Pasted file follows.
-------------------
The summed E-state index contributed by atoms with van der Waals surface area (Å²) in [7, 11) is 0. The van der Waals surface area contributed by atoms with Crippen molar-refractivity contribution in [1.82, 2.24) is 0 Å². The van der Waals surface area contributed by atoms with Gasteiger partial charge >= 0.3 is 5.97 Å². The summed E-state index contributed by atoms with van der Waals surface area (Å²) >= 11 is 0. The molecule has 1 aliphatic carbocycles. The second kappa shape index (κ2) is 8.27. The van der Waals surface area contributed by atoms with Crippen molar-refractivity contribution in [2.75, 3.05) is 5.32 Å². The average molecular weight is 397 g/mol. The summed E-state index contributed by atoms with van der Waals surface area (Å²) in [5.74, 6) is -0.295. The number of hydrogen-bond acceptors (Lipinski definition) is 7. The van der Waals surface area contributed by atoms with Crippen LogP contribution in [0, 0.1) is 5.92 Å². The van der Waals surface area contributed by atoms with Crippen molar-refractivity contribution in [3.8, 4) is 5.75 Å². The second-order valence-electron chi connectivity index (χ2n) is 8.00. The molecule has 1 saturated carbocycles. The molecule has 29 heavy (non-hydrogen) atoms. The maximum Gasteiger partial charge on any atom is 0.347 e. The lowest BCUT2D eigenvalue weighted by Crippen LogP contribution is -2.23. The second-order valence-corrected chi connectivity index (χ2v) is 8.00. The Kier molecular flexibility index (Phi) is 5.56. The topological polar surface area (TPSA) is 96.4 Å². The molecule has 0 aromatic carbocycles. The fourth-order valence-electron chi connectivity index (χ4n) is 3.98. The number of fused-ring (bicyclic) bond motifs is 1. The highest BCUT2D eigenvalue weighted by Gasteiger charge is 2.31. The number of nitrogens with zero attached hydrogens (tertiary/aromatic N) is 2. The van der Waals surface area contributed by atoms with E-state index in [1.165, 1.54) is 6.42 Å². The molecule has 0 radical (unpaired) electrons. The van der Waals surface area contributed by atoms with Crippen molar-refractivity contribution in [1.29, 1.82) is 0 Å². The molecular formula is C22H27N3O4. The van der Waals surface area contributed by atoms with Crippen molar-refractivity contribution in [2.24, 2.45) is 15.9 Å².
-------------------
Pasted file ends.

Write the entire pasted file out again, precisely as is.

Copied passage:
The summed E-state index contributed by atoms with van der Waals surface area (Å²) in [7, 11) is 0. The van der Waals surface area contributed by atoms with Crippen molar-refractivity contribution in [1.82, 2.24) is 0 Å². The van der Waals surface area contributed by atoms with Gasteiger partial charge >= 0.3 is 5.97 Å². The summed E-state index contributed by atoms with van der Waals surface area (Å²) >= 11 is 0. The molecule has 1 aliphatic carbocycles. The second kappa shape index (κ2) is 8.27. The van der Waals surface area contributed by atoms with Crippen molar-refractivity contribution in [2.75, 3.05) is 5.32 Å². The average molecular weight is 397 g/mol. The summed E-state index contributed by atoms with van der Waals surface area (Å²) in [5.74, 6) is -0.295. The number of hydrogen-bond acceptors (Lipinski definition) is 7. The van der Waals surface area contributed by atoms with Crippen LogP contribution in [0, 0.1) is 5.92 Å². The van der Waals surface area contributed by atoms with Crippen molar-refractivity contribution in [3.8, 4) is 5.75 Å². The second-order valence-electron chi connectivity index (χ2n) is 8.00. The molecule has 1 saturated carbocycles. The molecule has 29 heavy (non-hydrogen) atoms. The maximum Gasteiger partial charge on any atom is 0.347 e. The lowest BCUT2D eigenvalue weighted by Crippen LogP contribution is -2.23. The second-order valence-corrected chi connectivity index (χ2v) is 8.00. The Kier molecular flexibility index (Phi) is 5.56. The topological polar surface area (TPSA) is 96.4 Å². The molecule has 0 aromatic carbocycles. The fourth-order valence-electron chi connectivity index (χ4n) is 3.98. The number of fused-ring (bicyclic) bond motifs is 1. The highest BCUT2D eigenvalue weighted by Gasteiger charge is 2.31. The number of nitrogens with zero attached hydrogens (tertiary/aromatic N) is 2. The van der Waals surface area contributed by atoms with E-state index in [1.165, 1.54) is 6.42 Å². The molecule has 0 radical (unpaired) electrons. The van der Waals surface area contributed by atoms with Crippen molar-refractivity contribution in [1.29, 1.82) is 0 Å². The molecular formula is C22H27N3O4. The van der Waals surface area contributed by atoms with Crippen molar-refractivity contribution in [2.24, 2.45) is 15.9 Å².